• Brad

        November 12, 2013 at 12:39 pm

        Thank you for the advice and letting me know I am not alone. I have already attempted taking the high road with no success. At this point I have no other choice but to seek legal counsel.

         
      • divorced dad

        November 12, 2013 at 12:42 pm

        No matter the circumstance, I always believe it’s easier to take other steps when you know you’ve done everything you can to make something work. Sorry to hear you’ve reached that point. I’m sure it’s as disappointing as it is frustrating. Stay strong and keep us posted on how you’re doing. Perhaps you’ll be able to offer some good advice to someone else going through a similar situation.

         
  2. wxyadventures

    November 12, 2013 at 9:44 am

    I don’t have my own kids but have lived with my partner for the last 3 years. He has two kids of his own which live with us full time. (Their mom is not allowed to see them at this point.) I read your blog in order to try and gain some understanding of what my partner’s perspective is. Your blog is thoughtful and well-written. Keep on!

     
    • divorced dad

      November 12, 2013 at 9:45 am

      Thank you so much for the kind words. It’s not an easy road to travel that’s for sure. Sometimes just knowing someone else is living the same journey helps. If you ever have questions or ideas for topics, by all means let me know!

       
    • Brad

      November 12, 2013 at 12:49 pm

      Thank you for the response. I am glad to have found this web site. I hope that I gain advice in order to be able to better cope with being apart from my children. It literally is a living hell.

       
      • divorced dad

        November 12, 2013 at 12:52 pm

        I have a 50/50 with my ex and sometimes see them more than that depending on her schedule. We also agree that one on one time is important so we tend too allow the other the chance to get one of them for a day / night when we have all three. But even then, when they’re not around I notice I’m a completely different person. So I can only imagine what you’re going through. How often are you supposed to see them compared to how often you actually do?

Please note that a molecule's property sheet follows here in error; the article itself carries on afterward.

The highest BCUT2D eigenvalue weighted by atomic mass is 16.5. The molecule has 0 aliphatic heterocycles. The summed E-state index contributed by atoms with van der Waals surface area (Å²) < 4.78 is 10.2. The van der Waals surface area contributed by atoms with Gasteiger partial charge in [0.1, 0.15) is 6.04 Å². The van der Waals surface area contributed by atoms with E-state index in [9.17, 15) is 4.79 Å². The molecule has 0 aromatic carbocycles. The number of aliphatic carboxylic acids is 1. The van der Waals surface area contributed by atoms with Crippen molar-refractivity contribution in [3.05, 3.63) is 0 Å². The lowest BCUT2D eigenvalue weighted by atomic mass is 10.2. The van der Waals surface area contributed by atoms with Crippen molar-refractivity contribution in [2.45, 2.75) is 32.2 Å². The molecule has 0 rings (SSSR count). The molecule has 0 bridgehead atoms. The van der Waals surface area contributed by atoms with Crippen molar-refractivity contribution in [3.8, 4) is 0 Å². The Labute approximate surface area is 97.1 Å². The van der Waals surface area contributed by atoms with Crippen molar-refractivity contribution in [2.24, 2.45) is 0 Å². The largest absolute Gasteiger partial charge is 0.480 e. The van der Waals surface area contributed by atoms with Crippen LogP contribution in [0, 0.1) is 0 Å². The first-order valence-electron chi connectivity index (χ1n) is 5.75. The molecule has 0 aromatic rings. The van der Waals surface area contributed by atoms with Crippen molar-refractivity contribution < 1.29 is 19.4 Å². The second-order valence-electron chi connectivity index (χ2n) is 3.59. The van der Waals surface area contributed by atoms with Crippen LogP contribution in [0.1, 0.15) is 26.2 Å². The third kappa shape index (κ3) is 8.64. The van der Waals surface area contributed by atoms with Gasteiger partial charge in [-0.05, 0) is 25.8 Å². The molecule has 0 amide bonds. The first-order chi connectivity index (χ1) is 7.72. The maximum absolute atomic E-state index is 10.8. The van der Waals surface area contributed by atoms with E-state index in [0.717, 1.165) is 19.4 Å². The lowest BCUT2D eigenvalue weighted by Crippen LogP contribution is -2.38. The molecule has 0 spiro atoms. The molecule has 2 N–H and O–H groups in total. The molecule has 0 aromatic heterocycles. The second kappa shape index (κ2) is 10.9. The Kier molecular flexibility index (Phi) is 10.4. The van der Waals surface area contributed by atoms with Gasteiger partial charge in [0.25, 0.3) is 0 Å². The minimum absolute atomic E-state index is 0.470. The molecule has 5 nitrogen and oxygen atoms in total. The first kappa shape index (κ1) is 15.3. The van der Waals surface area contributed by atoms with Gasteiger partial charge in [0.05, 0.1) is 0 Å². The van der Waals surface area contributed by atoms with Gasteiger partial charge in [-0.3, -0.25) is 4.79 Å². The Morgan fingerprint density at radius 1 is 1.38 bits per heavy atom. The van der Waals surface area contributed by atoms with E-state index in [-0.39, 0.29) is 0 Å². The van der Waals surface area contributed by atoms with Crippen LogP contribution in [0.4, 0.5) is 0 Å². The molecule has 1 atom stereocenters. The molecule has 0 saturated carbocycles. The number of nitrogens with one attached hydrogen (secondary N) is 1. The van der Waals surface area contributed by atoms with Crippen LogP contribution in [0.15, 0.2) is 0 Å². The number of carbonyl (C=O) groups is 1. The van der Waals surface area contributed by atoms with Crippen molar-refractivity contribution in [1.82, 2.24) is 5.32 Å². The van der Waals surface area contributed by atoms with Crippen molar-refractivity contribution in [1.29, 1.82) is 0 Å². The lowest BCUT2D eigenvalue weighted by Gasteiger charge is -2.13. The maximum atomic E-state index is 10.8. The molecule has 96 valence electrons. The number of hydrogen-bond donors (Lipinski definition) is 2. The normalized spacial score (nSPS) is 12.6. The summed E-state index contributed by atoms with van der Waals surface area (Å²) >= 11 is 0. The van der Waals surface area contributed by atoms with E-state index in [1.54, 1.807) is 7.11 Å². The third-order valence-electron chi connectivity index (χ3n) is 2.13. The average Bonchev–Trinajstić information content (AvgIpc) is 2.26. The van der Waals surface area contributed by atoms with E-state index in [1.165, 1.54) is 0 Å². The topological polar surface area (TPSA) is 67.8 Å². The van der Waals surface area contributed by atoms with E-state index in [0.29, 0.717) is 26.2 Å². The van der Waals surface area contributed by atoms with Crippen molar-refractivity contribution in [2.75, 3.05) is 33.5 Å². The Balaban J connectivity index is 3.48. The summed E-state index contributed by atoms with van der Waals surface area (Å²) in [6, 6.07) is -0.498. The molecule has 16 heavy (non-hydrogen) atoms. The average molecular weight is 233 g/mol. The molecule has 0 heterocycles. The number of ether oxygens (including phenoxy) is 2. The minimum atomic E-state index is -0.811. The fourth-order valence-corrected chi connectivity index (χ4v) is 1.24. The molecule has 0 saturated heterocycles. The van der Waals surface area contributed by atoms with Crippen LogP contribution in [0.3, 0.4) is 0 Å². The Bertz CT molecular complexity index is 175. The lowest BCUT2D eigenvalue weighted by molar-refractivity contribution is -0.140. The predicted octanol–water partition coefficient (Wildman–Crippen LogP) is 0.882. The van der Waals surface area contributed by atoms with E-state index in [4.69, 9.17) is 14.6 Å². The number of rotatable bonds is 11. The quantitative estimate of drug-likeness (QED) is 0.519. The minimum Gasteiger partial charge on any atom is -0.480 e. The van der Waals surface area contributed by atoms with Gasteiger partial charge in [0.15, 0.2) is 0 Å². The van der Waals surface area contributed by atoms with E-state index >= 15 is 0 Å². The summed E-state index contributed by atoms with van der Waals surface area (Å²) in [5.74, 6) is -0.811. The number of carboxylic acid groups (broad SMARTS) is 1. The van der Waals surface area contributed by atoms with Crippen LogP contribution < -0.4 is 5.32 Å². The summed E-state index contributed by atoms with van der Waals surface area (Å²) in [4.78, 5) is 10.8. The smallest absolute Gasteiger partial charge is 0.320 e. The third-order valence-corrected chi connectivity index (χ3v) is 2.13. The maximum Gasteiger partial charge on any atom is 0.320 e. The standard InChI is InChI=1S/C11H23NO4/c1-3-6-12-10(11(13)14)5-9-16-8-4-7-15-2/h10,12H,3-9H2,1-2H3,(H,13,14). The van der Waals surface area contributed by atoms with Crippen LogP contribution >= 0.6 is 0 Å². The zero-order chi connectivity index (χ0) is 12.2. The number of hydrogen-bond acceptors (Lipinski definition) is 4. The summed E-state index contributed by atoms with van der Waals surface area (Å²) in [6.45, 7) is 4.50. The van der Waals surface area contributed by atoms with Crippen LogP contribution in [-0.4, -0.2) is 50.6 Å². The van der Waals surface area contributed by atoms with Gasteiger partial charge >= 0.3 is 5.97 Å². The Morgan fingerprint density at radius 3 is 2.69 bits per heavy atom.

3. Tommy

    August 7, 2015 at 5:21 pm

    Brad, my ex and their “legion” only let me see my daughter 2 hours a week, under her “supervision”. Im a 38 year old man, it is embarrassing and sad. Can barely afford rent, always looking for more work, and give her whatever I have left couple hundred here, couple hundred there. It’s not good enough. I’ll never be able to afford a lawyer and That would be a waste of time anyway, cause I guess Im what they call a deadbeat no matter what I do. Until im able to land a 70k/yr job, I dont think anything will change.

    This is 5 years of this hell now. Panicking all week, worrying about my daughter. Who loves me, despite the “legion” that talks bad about me constantly. I dont deserve this, and my daughter doesnt deserve this. There will be no memories of dad taking her to a baseball game, or dad going fishing with her. Does the “legion” care? No, they do not. Because its never good enough. Even when I was making 200k/yr prior to 2008, buying the wife audis and being a sucker for her needs of an unnecesarily large home. As soon as there are work or money issues, BYE BYE deadbeat! The walking wallet is no more.

    We will see what comes to pass if I get lucky someday and get a high pay job. And we will see what happens when my daughter passes a certain age and starts really asking questions. I never talk bad about the ex or the “legion” to her. “Daddy do you hate nana and papa?” “No babe, I dont hate anyone. Its not good to hate.” was my answer to her. When a 6 year old asks you that question, that means that good ol nana and papa were talking serious smack about me.

    This is hell, yes, and we all have our personal situations but they always seem “similar” concerning the “other party”. Funny how that works and how common it is these days. So, I support you and all the other divorced dads that are dealing with this in our own ways.

     
    • billfilipiak

      August 7, 2015 at 5:25 pm

      18 years go by fast. You are and always will be dad. That is truth. Stay positive. Let her see you be positive. She will recognize it. Hate to hear your struggles. But you’re not alone.